I might be considered a romantic — I know I am — but when I am making pastes and sauces in my large mortar and pestle, I do feel more connected to the art of cooking and to the many people who have preceded me in the kitchens of the world. And, unlike a food processor, when using a mortar and pestle, that is all you are doing. Your attention is only engaged in doing that one thing - and that one thing is multifaceted. The physical meets creativity as you smell and taste your way through creating something delicious that can elevate even the most simple food.

The following recipe is delicious and versatile. Like the majority of things I make in my pound-o-matic (™), I start this one with garlic and salt. The salt acts as a grit for breaking down the garlic, and from that base, the sky's the limit with nuts, seeds, spices, and herbs. This particular recipe includes our cider syrup - a sweet and tangy pantry staple in this house. Play around with different herbs and spices, replace the cider syrup with lemon juice, or use your favorite nuts or seeds. The process is generally the same but the results will really guide what you are having for dinner tonight!

Garlicky Seed and Spice Paste Recipe


• 2 cloves garlic, peeled
• ¾ teaspoons of sea or kosher salt - any salt, but fine iodized salt should be reduced to a ½ teaspoon
• ½ cup toasted pumpkin seeds (hull-less)
• ½ teaspoon smoked paprika (or favorite dried pepper flake)
• 1 cup cilantro, roughly chopped
• 2 Tablespoons of cider syrup*
• 3 Tablespoons of olive oil (or your favorite healthy oil, such as avocado or sunflower)
• 3-5 Tablespoons of  water


Wear an apron. Pound garlic and salt into a paste. Meanwhile, toast the seeds in a dry skillet over medium heat until they begin to pop and get a little toasty looking. Give them a shake every 30 seconds or so to avoid scorching.

Add cooled seeds, paprika, cilantro, and cider syrup to the garlic and salt paste.  Pound and grind until the consistency is a thick paste. Add the oil and 3 tablespoons of water and gently pound/mix to incorporate and emulsify. Start slowly so as not to splatter the contents all over you and the work surface and grind and stir more vigorously as it comes together.

rsz_mortar_and_pestle 2

This gorgeous and rich pesto/paste can be used all week long to make meals more interesting and delicious. These particular flavors really lend themselves to Mexican cooking, so make a quick meal by spreading some on a warm or fried tortilla with cheese and a cabbage slaw! You can mix a spoonful into mayonnaise for a sandwich spread that’ll make you cry, or use that same mixture as a dip for steamed artichokes or roasted potatoes. Add a little more water to make a garnish for vegetable soups or chili, or even stir it into pasta with a handful of shredded cheese. You’ll see what I mean.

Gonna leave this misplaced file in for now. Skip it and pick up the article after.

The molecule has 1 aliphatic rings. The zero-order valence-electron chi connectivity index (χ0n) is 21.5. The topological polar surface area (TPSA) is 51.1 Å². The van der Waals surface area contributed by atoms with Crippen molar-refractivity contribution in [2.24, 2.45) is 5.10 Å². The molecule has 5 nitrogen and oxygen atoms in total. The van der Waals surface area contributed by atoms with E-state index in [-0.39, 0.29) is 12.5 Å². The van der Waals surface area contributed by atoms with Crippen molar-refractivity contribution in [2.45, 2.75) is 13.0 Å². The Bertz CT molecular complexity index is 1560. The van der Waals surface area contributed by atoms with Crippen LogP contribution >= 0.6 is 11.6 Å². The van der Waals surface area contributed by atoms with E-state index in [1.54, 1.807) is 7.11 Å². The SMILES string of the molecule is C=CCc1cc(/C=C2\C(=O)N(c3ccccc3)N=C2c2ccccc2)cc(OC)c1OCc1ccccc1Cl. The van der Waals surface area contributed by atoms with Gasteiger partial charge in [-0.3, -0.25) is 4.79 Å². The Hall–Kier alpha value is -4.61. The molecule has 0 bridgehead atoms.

Spoon the mixture into a jar and store in the refrigerator until you are ready to use it. It’ll keep at least a week.


*Cider syrup (aka boiled cider) is easy to make at home simply by boiling sweet cider until it is reduced into a thick syrup. Of course, we walk you through it in our Ciderhouse Cookbook: 127 Recipes That Celebrate the Sweet, Tart, Tangy Flavors of Apple Cider. You can also buy our cider syrup at Carr’s Ciderhouse.

Jonathan Carr and Nicole Blum co-own Carr’s Ciderhouse, where they produce natural hard cider from sustainably-grown apples and other delicious, traditional cider products. Their goods have been featured by the likes of The New York Times, The Wall Street Journal, Yankee Magazine, Real Simple, Food and Wine, Town and Country, and Cidercraft. They are the authors of Ciderhouse Cookbook (Storey Publishing, 2018). Connect with Jonathan and Nicole on Instagram and Facebook. Read all of their MOTHER EARTH NEWS posts here.

All MOTHER EARTH NEWS community bloggers have agreed to follow our Blogging Guidelines, and they are responsible for the accuracy of their posts. To learn more about the author of this post, click on their byline link at the top of the page.

The Secret to Affording Organic Food, Part 2: Grow Sprouts and Buy in Bulk + Top 14 Cheapest Fresh Foods


This article is about trying your best to cut expenses, by buying within your budget and keeping a happy healthy home with low-stress (which eliminates traveling an extra 30 minutes to shop at a special organic store).

I've been feeling my heart go out to those families who are struggling to feed themselves healthy, organic foods. Maybe that includes you. Maybe it doesn’t! Some of us don’t even think about not being able to afford top-quality foods. A lot of us take it for granted. The families who live in food deserts face it every day.

That feeling of guilt and frustration.

How to keep your family healthy while still paying the bills?

And how to entice older kids who are used to “fast” food and processed stuff to eat wholesome foods? Well, that’s a whole other topic. But it starts with making healthy purchase decisions + trying your best to grow some food yourself.

Grow Food in Your Kitchen!